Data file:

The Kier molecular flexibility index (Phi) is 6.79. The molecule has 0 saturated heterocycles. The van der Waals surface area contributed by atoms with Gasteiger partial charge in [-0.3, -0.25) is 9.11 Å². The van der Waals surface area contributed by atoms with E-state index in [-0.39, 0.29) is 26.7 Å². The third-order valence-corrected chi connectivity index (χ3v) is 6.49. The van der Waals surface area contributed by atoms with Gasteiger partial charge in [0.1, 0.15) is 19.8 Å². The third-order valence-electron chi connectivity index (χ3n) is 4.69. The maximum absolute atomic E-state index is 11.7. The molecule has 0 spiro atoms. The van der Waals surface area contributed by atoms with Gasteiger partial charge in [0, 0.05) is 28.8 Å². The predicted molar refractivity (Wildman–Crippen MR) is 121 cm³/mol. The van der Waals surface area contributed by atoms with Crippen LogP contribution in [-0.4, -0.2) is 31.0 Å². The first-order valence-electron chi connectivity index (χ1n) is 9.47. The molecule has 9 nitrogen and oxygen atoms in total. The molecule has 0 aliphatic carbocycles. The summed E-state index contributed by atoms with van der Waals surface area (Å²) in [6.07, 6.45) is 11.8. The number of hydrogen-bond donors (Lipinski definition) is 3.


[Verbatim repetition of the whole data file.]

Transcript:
The Kier molecular flexibility index (Phi) is 6.79. The molecule has 0 saturated heterocycles. The van der Waals surface area contributed by atoms with Gasteiger partial charge in [-0.3, -0.25) is 9.11 Å². The van der Waals surface area contributed by atoms with E-state index in [-0.39, 0.29) is 26.7 Å². The third-order valence-corrected chi connectivity index (χ3v) is 6.49. The van der Waals surface area contributed by atoms with Gasteiger partial charge in [0.1, 0.15) is 19.8 Å². The third-order valence-electron chi connectivity index (χ3n) is 4.69. The maximum absolute atomic E-state index is 11.7. The molecule has 0 spiro atoms. The van der Waals surface area contributed by atoms with Gasteiger partial charge in [0, 0.05) is 28.8 Å². The predicted molar refractivity (Wildman–Crippen MR) is 121 cm³/mol. The van der Waals surface area contributed by atoms with Crippen LogP contribution in [-0.4, -0.2) is 31.0 Å². The first-order valence-electron chi connectivity index (χ1n) is 9.47. The molecule has 9 nitrogen and oxygen atoms in total. The molecule has 0 aliphatic carbocycles. The summed E-state index contributed by atoms with van der Waals surface area (Å²) in [6.07, 6.45) is 11.8. The number of hydrogen-bond donors (Lipinski definition) is 3.